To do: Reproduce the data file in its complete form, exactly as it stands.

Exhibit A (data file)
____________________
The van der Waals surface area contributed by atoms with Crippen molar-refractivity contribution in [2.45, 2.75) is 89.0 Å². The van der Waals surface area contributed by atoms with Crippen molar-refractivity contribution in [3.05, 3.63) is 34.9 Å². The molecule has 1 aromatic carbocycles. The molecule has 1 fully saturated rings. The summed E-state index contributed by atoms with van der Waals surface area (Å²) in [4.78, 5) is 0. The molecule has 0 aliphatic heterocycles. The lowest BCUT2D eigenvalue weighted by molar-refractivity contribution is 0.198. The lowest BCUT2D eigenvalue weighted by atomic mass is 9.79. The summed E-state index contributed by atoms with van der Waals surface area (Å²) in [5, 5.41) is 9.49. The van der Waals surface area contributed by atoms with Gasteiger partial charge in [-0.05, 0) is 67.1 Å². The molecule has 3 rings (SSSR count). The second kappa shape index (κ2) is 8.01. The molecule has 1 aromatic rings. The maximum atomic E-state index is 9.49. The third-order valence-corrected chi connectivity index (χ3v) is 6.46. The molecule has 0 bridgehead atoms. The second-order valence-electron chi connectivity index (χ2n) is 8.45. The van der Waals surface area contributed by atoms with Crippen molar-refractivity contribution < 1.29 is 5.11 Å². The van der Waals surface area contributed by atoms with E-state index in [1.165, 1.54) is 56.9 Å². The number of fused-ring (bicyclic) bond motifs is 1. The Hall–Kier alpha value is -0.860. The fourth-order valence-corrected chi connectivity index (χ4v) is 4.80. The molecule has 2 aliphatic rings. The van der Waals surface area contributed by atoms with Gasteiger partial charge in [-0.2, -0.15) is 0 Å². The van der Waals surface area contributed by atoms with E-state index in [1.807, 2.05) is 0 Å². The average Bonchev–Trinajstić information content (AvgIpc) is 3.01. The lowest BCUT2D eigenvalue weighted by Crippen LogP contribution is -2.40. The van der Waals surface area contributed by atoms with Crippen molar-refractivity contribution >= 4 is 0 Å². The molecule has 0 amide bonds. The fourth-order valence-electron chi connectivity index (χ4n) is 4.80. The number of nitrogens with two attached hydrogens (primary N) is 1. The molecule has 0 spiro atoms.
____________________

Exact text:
The van der Waals surface area contributed by atoms with Crippen molar-refractivity contribution in [2.45, 2.75) is 89.0 Å². The van der Waals surface area contributed by atoms with Crippen molar-refractivity contribution in [3.05, 3.63) is 34.9 Å². The molecule has 1 aromatic carbocycles. The molecule has 1 fully saturated rings. The summed E-state index contributed by atoms with van der Waals surface area (Å²) in [4.78, 5) is 0. The molecule has 0 aliphatic heterocycles. The lowest BCUT2D eigenvalue weighted by molar-refractivity contribution is 0.198. The lowest BCUT2D eigenvalue weighted by atomic mass is 9.79. The summed E-state index contributed by atoms with van der Waals surface area (Å²) in [5, 5.41) is 9.49. The van der Waals surface area contributed by atoms with Gasteiger partial charge in [-0.05, 0) is 67.1 Å². The molecule has 3 rings (SSSR count). The second kappa shape index (κ2) is 8.01. The molecule has 1 aromatic rings. The maximum atomic E-state index is 9.49. The third-order valence-corrected chi connectivity index (χ3v) is 6.46. The molecule has 0 bridgehead atoms. The second-order valence-electron chi connectivity index (χ2n) is 8.45. The van der Waals surface area contributed by atoms with Crippen molar-refractivity contribution < 1.29 is 5.11 Å². The van der Waals surface area contributed by atoms with E-state index in [1.165, 1.54) is 56.9 Å². The number of fused-ring (bicyclic) bond motifs is 1. The Hall–Kier alpha value is -0.860. The fourth-order valence-corrected chi connectivity index (χ4v) is 4.80. The molecule has 2 aliphatic rings. The van der Waals surface area contributed by atoms with Gasteiger partial charge in [-0.2, -0.15) is 0 Å². The van der Waals surface area contributed by atoms with E-state index in [1.807, 2.05) is 0 Å². The average Bonchev–Trinajstić information content (AvgIpc) is 3.01. The lowest BCUT2D eigenvalue weighted by Crippen LogP contribution is -2.40. The van der Waals surface area contributed by atoms with Crippen molar-refractivity contribution >= 4 is 0 Å². The molecule has 0 amide bonds. The fourth-order valence-electron chi connectivity index (χ4n) is 4.80. The number of nitrogens with two attached hydrogens (primary N) is 1. The molecule has 0 spiro atoms.